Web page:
* Create a tree from a Newick string.
*
* @param   newick      The tree as a Newick string.
* @return              The root node of the create tree.
*/
{
// break the string into its component parts
std::vector<std::string> tokens = parseNewickString(newick);

// we need some variables
// first, if the last token was a ':' so that we next read in the branch length
// we also need a pointer to the ancestor
TreeNode* ancestor  = NULL;
// and also a pointer to the root for checking that the algorithm worked correctly
TreeNode* root      = NULL;

// build up the tree from the parsed Newick string
for (int i=0; i<tokens.size(); i++)
{
// get the current token
const std::string& token = tokens[i];

// check what the token corresponds to
if (token == "(")
{
// we go one level deeper into the tree with a '('
// create new node
TreeNode* next_node = new TreeNode();
// if this was the first '(', then we need to initialize the root
if (ancestor == NULL)
{
root = next_node;
}
else
{
// we have an ancestral node for this new node
// so we set the it as the parent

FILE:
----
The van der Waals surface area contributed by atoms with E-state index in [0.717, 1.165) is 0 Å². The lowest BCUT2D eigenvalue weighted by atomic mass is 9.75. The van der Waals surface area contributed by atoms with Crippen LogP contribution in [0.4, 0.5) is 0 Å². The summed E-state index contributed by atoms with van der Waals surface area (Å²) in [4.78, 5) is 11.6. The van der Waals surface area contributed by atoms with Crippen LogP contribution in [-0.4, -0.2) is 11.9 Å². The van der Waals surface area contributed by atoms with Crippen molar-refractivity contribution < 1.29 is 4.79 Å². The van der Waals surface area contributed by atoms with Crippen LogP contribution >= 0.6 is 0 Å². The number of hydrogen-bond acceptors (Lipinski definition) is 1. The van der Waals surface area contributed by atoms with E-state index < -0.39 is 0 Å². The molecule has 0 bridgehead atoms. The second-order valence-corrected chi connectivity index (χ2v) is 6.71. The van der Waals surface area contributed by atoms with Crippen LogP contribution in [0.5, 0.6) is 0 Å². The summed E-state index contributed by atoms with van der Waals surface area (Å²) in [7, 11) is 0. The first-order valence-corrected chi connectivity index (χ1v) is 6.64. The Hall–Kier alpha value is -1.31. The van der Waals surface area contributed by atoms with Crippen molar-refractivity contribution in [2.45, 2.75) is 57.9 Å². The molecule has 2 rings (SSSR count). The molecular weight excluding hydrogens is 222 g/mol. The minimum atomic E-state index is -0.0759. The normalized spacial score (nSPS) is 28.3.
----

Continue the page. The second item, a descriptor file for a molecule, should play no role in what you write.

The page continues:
next_node->setParent(ancestor);
// and the new node will be either the left or right child
if (ancestor->getLeftChild() == NULL)
{
ancestor->setLeftChild(next_node);
}
else
{
ancestor->setRightChild(next_node);
}
}
// now we set the new node as the next ancestor
ancestor = next_node;
}
else if (token == ")" || token == ",")
{
// we finished with the previous node
// move one level back
// for safety, check that we can do so
if (ancestor->getParent() == NULL)
{
std::cout << "Error: We cannot find an expected ancestor" << std::endl;
exit(1);
}
// we will reset the ancestor as the ancestor's parent
ancestor = ancestor->getParent();
}
else if (token == ":")
{
// begin reading a branch length
}
else if (token == ";")
{
// finished!
// just make sure that we also terminated at the root
if (ancestor != root)
{
std::cout << "Error: We expect to finish at the root node" << std::endl;
exit(1);
}
}
else
{
// we have a taxon name or a branch length
{
// convert the token into a double
double x = std::stod(token);
// since we are actually storing ages, we compute the age as
// the child's age plus the branch length.
// thus, we set the age of the parent/ancestor and need to make sure that we have one
if ( ancestor->getParent() != NULL )
{
ancestor->getParent()->setAge( ancestor->getAge() + x );
}
// now flip back the bool that we are not expecting a branch length anymore
}
else
{
// we got a new tip node
// create this tip
TreeNode* next_node = new TreeNode();
// and tell it who its parent was
next_node->setParent(ancestor);
// also tell the ancestor that this was a left/right child
if (p->getLeftChild() == NULL)
{
p->setLeftChild(next_node);
}
else
{
p->setRightChild(next_node);
}
// also set the name of the tip
next_node->setName(token);
// and reset, as usual, reset the ancestor to be the current node
ancestor = next_node;
} // finished the if-else for the taxon name vs branch length